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Japan switches on to the Games as nation secures first golds
Judoka Naohisa Takato won Japan’s first gold medal at the Tokyo Olympics, securing early glory for the host nation that organisers hope will trigger more widespread enthusiasm for the Games.
Though there were no fans present to witness the historic moment, commentators on public broadcaster NHK were in tears as they described the moment Takato secured an ippon against Yang Yung Wei of Chinese Taipei to win the bout.
“I’m glad that I could help fire up the Japan team by winning the first gold,” Takato said after his victory in the men’s under-60kg weight class.
Japan’s first triumph was followed up with two more golds on Sunday: Yui Ohashi won the women’s 400-meter individual medley in swimming and Yuto Horigome took home the first-ever Olympic gold in the men’s street skateboarding.
In the run-up to the Games, opinion polls suggested that the majority of the Japanese public opposed hosting the Games during the pandemic. But on the first full day of action on Saturday, the International Olympic Committee reported that 69.4m people, representing around half of Japan’s population, had watched at least part of the Games on television.
Within the IOC, there has long been a belief that early successes in competition would win Japanese viewers over to the world’s biggest sporting event happening on home turf, despite the public health crisis.
Judo was the event that the quiet confidence was built upon. Matches are taking place in the beloved Nippon Budokan, built for the 1964 Tokyo Games when the sport made its inaugural Olympic appearance. Japan now has 40 gold, 20 silver and 26 bronze medals in the sport, leading the all-time medal table.
There was even disappointment when Distria Krasniqi of Kosovo beat Japan’s Tonaki Funa in the final of the women’s under-48kg weight class on Saturday, even though the former was the world number-one and favourite.
Naoki Ogata, a Japanese official at the International Judo Federation, had set expectations high ahead of the competition: “No doubt, we want a gold medal in all weight categories.”
That public enthusiasm was also captured during Saturday’s men’s cycling road race, where masked members of the public disregarded official advice and lined up along the 234km route, which snaked out of Tokyo, to catch a passing glimpse of the riders.
Similar scenes are expected along the women’s road race, which ends this afternoon at the Fuji International Speedway, where thousands of fans will be able to watch from the stands. The ban of spectators in stadiums does not extend outside Tokyo.
But dissenting voices abound. Pictures of Yasuhiro Yamashita, president of the Japanese Olympic Committee, not wearing a face mask while talking to officials at the judo competition have made local headlines.
Takeshi Kitano, a comedian-turned-director known for films such as Brother and Fireworks, gave a rare scathing assessment of the otherwise well-received opening ceremony during a TV programme on Sunday.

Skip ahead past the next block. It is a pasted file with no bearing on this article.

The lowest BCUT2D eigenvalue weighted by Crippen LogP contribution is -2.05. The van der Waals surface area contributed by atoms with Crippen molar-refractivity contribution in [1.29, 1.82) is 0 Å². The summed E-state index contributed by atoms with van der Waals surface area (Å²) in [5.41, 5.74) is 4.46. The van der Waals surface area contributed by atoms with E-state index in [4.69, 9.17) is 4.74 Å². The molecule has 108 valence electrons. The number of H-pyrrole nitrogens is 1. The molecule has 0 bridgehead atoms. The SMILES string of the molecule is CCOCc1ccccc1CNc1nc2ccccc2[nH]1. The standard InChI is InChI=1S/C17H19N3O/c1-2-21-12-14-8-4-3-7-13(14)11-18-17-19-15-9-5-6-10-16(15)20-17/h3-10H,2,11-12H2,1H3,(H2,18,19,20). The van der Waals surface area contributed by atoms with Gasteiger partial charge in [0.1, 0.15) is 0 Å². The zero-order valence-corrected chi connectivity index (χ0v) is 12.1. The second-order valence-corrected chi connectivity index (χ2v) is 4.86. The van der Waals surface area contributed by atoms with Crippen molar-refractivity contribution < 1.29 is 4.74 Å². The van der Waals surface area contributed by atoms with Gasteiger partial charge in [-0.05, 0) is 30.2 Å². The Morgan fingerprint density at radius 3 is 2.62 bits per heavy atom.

“It was great, I slept through most of it. Give us back our money,” he said, predicting that people would look back at the 2020 Games and realise how “foolish Japan had been”.
The Australian women’s 4×100-metre swimming relay team set the first new world record of the Tokyo Games, securing the gold with a time of 3:29.69. The team finished a full three seconds ahead of Canada, which barely edged the US for the silver. Also in the pool, US swimmer Chase Kalisz won the men’s individual 400-metre medley in a time of 4:09.42.
The Japan Meteorological Agency is forecasting a typhoon could make landfall in or around Tokyo as early as Tuesday, which has already disrupted some sports scheduling. Typhoon Nepartak formed south-east of Honshu, Japan’s main island, on Friday. Olympic organisers said they have been monitoring the storm and the potential for further event postponements.
Britain’s Jade Jones, the two-time Olympic champion in taekwondo, was knocked out in the round of 16 in the women’s under-57kg category. The result was a significant upset for the world number one, beaten by Kimia Alizadeh Zenoorin, who was born in Iran and is representing the Refugee Olympic team. Jones had been widely expected to secure Team GB’s first gold in Tokyo.
Australia’s Ashleigh Barty was defeated in the first round of the women’s singles tennis tournament. The world number-one, who came to the Olympics off a win at Wimbledon this month, fell in shocking fashion to Spain’s Sara Sorribes Tormo. On the men’s side, Britain’s Andy Murray announced he was withdrawing from the singles tournament to concentrate on the doubles event, alongside Joe Salisbury. Murray said he was advised not to take part in both events due to a quad strain.
The IOC announced 10 new Covid-19 cases at the Olympics on Sunday, bringing the total number disclosed to 132. Among them was Dutch rowing coach Josy Verdonkschot, who has gone into 10-day quarantine.
On the podium
Likely winners have pristine uniforms prepared by their national Olympic associations to ensure they look the part during the medal ceremony. But that did not appear to be the case for Ahmed Hafnaoui of Tunisia, whose victory in the men’s 400m freestyle was the first gold medal in swimming for his country.
It was a stunning upset. Hafnaoui, only the second Tunisian to ever make an Olympics swimming final, started on the outside lane. But he swam three seconds quicker than the personal best he recorded in the heats to win in a time of 3:43.36. On the podium, he wore a simple grey training T-shirt. All the attention, though, was on the medal draped around his neck.
Click here for the FT’s “alternative medals table”, which ranks nations not just on their medal haul, but against how they should be performing against economic and geopolitical factors.
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